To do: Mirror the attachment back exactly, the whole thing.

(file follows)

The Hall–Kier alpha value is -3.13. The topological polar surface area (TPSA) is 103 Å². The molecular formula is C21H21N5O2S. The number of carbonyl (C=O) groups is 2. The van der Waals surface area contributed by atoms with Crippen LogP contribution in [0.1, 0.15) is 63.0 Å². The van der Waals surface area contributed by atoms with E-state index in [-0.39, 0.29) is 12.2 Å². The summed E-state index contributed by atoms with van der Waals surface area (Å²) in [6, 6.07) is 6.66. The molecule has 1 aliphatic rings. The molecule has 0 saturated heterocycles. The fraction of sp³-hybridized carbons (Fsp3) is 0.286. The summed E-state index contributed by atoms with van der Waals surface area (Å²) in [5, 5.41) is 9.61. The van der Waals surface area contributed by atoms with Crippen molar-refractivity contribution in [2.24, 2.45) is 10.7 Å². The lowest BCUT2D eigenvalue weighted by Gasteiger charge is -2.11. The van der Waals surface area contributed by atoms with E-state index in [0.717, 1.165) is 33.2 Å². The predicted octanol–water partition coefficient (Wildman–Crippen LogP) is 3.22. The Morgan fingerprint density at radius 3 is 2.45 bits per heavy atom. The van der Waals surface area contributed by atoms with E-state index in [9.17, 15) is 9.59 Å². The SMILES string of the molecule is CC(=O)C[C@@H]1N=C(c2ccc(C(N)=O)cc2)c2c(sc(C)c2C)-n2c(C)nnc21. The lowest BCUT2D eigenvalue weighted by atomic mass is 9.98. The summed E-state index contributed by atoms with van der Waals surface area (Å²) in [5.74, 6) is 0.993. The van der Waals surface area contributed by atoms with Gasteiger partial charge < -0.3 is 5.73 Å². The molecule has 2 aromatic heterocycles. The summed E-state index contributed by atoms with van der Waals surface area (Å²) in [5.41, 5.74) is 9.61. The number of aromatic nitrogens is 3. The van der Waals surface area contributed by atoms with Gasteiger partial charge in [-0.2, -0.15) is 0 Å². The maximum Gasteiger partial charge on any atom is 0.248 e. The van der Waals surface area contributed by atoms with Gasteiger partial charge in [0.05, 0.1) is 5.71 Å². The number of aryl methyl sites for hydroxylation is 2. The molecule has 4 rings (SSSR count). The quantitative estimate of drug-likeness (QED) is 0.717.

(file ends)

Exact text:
The Hall–Kier alpha value is -3.13. The topological polar surface area (TPSA) is 103 Å². The molecular formula is C21H21N5O2S. The number of carbonyl (C=O) groups is 2. The van der Waals surface area contributed by atoms with Crippen LogP contribution in [0.1, 0.15) is 63.0 Å². The van der Waals surface area contributed by atoms with E-state index in [-0.39, 0.29) is 12.2 Å². The summed E-state index contributed by atoms with van der Waals surface area (Å²) in [6, 6.07) is 6.66. The molecule has 1 aliphatic rings. The molecule has 0 saturated heterocycles. The fraction of sp³-hybridized carbons (Fsp3) is 0.286. The summed E-state index contributed by atoms with van der Waals surface area (Å²) in [5, 5.41) is 9.61. The van der Waals surface area contributed by atoms with Crippen molar-refractivity contribution in [2.24, 2.45) is 10.7 Å². The lowest BCUT2D eigenvalue weighted by Gasteiger charge is -2.11. The van der Waals surface area contributed by atoms with E-state index in [0.717, 1.165) is 33.2 Å². The predicted octanol–water partition coefficient (Wildman–Crippen LogP) is 3.22. The Morgan fingerprint density at radius 3 is 2.45 bits per heavy atom. The van der Waals surface area contributed by atoms with E-state index in [9.17, 15) is 9.59 Å². The SMILES string of the molecule is CC(=O)C[C@@H]1N=C(c2ccc(C(N)=O)cc2)c2c(sc(C)c2C)-n2c(C)nnc21. The lowest BCUT2D eigenvalue weighted by atomic mass is 9.98. The summed E-state index contributed by atoms with van der Waals surface area (Å²) in [5.74, 6) is 0.993. The van der Waals surface area contributed by atoms with Gasteiger partial charge < -0.3 is 5.73 Å². The molecule has 2 aromatic heterocycles. The summed E-state index contributed by atoms with van der Waals surface area (Å²) in [5.41, 5.74) is 9.61. The number of aromatic nitrogens is 3. The van der Waals surface area contributed by atoms with Gasteiger partial charge in [-0.2, -0.15) is 0 Å². The maximum Gasteiger partial charge on any atom is 0.248 e. The van der Waals surface area contributed by atoms with Gasteiger partial charge in [0.05, 0.1) is 5.71 Å². The number of aryl methyl sites for hydroxylation is 2. The molecule has 4 rings (SSSR count). The quantitative estimate of drug-likeness (QED) is 0.717.